| THE NEW YORKER
World-class jazz on a Dairy Farm in Punta del Este 2002
Now in its seventh year, the Punta del Este Jazz Festival has become a staple of the local music scene and a much awaited event for jazz lovers from Argentina, Uruguay and beyond. One of the greatest gatherings of jazz taalent in Latin America, this year's festival will be held january 10-13. Featured musicians include saxophonist Joe Lovano and harmonica virtuoso Toots Thielemans, one of the jazz world's best-loved musicians, among many others.
The festival's small theater and athe silence of the countryside sets the stage for an intimate encounter with music. Far from the famous nightlife of Punta del Este with its celebrities and frenetic partying, one can discover jazz in its raw, unadulterated state.
This magical event will take place during what one hopes will be four star-studded nights-literally: since the festival takes place in an open-air amphitheater where only the stage is covered, bad weather can lead to curious situations. In 1999, Danilo Pérez finished his concert with audience gathered on-stage around his piano to shelter from a storm while organizers fratted that someone would get electrocuted. Last year, gale warnings led to the postponement of Kenny Garrett's much-awaited set. When the festival's organizers finally convinced the brilliant but temperamental Garrett to perform the following morning, it turned into one of the most riveting performances of the event.
This year's line-up promises to be just a rewarding. One of the most exciting names on the roster is the Belgian harmonica player Toots Thielemans, the first musician to blend jazz and the harmonica. Thielemans, who turns 80 this year, has played with musicians raning from Edith Piaf to Oscar Peterson, Dizzy Gillespie, pianist Bill Evans and the great Ella Fitzgerald. He is also known for his films scores and compositions, including Bluesette and the theme song for the popular children's program “Sesame Street”. His sensitive harmonica playing – somewhere between a smile and a tear, he says – is one of the most anxiously awaited performances of the festival.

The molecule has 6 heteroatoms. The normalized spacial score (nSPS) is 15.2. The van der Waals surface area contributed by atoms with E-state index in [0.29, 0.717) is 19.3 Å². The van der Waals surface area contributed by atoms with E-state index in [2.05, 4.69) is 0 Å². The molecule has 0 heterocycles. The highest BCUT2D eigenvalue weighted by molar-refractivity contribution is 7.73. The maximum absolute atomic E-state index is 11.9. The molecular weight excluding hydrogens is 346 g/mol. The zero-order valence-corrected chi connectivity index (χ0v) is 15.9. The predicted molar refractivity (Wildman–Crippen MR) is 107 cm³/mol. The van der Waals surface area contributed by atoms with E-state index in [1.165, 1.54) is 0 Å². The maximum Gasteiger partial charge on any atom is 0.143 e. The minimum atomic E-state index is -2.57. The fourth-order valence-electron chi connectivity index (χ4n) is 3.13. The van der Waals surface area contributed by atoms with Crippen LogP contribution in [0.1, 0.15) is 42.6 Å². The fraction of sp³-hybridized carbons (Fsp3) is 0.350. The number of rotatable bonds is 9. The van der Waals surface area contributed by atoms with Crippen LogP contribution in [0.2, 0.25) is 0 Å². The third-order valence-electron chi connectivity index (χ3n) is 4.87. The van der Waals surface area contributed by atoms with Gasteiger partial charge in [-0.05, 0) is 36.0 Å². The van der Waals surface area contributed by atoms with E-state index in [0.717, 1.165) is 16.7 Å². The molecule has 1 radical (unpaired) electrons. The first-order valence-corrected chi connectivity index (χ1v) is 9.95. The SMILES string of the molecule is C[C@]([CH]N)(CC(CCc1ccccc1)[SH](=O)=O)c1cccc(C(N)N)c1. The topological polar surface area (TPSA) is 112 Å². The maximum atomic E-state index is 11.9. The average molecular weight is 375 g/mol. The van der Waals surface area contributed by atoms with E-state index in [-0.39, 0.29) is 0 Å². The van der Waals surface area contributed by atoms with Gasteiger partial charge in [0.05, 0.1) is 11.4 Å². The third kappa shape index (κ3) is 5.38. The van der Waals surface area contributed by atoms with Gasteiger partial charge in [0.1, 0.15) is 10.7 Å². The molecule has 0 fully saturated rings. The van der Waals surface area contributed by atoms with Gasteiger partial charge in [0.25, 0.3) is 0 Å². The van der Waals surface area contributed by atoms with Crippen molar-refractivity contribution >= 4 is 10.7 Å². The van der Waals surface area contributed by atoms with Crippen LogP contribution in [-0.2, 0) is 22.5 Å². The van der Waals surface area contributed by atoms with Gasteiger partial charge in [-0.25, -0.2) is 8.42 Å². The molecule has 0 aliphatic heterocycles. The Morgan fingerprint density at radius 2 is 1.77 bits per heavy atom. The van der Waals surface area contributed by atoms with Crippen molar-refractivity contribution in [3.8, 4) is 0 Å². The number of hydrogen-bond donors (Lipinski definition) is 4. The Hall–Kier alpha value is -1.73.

Saxophonist Joe Lovano arrives in Punta del Este with his trio. Lovano was recently christened both jazz artist and tenor saxophonist of the year in a Down Beat magazine reader'poll. Not only that, in the same poll his album 52 nd Street Themes (Blue Note) was chosen as the best jazz album of the year.
Other artists include Donald Harrison and his quartet, guitarrist Russell Malone (the subtle guitar playing behind Diana Krall's breathless voice is Malone's work), the Chano Dominguez Flamenco Sextet, the Benny Green Trio, and Brazilian singer Rosa Passos. Local favorites José Rynoso and Adrian Iaies will perform with their trios. And as allways Paquito D'Rivera, the festifal's music director. Will perform several sets throughout the four days and close down the festival with his own quintet.
The festival is the handiwork of Francisco Yovino, an entrepreneur and dreamer whose passion for good jazz is legendary: when his cows are being milked they are treated to jazz over loudspeakers – and not pleasent, easy-listening stuff but way-out, wild flights of fancy by the likes of John Coltrane.
Whether the music has any effect over the quality of the dairy's milk (wich eventually ends up as dulce de leche) is debatable, but athere is no dubt that the bucolic surroundings and the cows make fine jazz festival even finer.
Punta del Este Jazz Festival, Punta del Este, Uruguay. January 10-13.Tickets: $ 60 per day. Tel. (598) 42-230-004 E-mail: firstname.lastname@example.org